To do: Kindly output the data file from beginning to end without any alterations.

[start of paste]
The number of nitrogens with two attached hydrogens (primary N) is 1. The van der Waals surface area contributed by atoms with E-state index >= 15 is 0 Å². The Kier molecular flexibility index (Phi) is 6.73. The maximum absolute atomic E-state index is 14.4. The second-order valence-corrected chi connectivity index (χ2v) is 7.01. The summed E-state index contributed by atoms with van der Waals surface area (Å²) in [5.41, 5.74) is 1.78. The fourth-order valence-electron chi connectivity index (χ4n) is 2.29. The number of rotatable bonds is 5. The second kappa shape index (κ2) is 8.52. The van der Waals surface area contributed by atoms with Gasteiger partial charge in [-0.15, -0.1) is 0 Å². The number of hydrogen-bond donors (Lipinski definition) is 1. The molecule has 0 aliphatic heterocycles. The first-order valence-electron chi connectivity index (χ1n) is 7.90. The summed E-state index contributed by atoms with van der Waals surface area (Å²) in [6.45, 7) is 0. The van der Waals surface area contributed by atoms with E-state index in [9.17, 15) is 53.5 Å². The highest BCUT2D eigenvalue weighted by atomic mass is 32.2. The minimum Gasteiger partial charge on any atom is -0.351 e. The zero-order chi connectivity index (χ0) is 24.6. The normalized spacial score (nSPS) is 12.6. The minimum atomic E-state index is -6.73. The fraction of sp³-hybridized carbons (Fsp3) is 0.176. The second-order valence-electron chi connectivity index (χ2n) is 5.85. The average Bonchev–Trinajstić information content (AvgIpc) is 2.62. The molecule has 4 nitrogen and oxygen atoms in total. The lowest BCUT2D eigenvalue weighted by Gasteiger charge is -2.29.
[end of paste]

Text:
The number of nitrogens with two attached hydrogens (primary N) is 1. The van der Waals surface area contributed by atoms with E-state index >= 15 is 0 Å². The Kier molecular flexibility index (Phi) is 6.73. The maximum absolute atomic E-state index is 14.4. The second-order valence-corrected chi connectivity index (χ2v) is 7.01. The summed E-state index contributed by atoms with van der Waals surface area (Å²) in [5.41, 5.74) is 1.78. The fourth-order valence-electron chi connectivity index (χ4n) is 2.29. The number of rotatable bonds is 5. The second kappa shape index (κ2) is 8.52. The van der Waals surface area contributed by atoms with Gasteiger partial charge in [-0.15, -0.1) is 0 Å². The number of hydrogen-bond donors (Lipinski definition) is 1. The molecule has 0 aliphatic heterocycles. The first-order valence-electron chi connectivity index (χ1n) is 7.90. The summed E-state index contributed by atoms with van der Waals surface area (Å²) in [6.45, 7) is 0. The van der Waals surface area contributed by atoms with E-state index in [9.17, 15) is 53.5 Å². The highest BCUT2D eigenvalue weighted by atomic mass is 32.2. The minimum Gasteiger partial charge on any atom is -0.351 e. The zero-order chi connectivity index (χ0) is 24.6. The normalized spacial score (nSPS) is 12.6. The minimum atomic E-state index is -6.73. The fraction of sp³-hybridized carbons (Fsp3) is 0.176. The second-order valence-electron chi connectivity index (χ2n) is 5.85. The average Bonchev–Trinajstić information content (AvgIpc) is 2.62. The molecule has 4 nitrogen and oxygen atoms in total. The lowest BCUT2D eigenvalue weighted by Gasteiger charge is -2.29.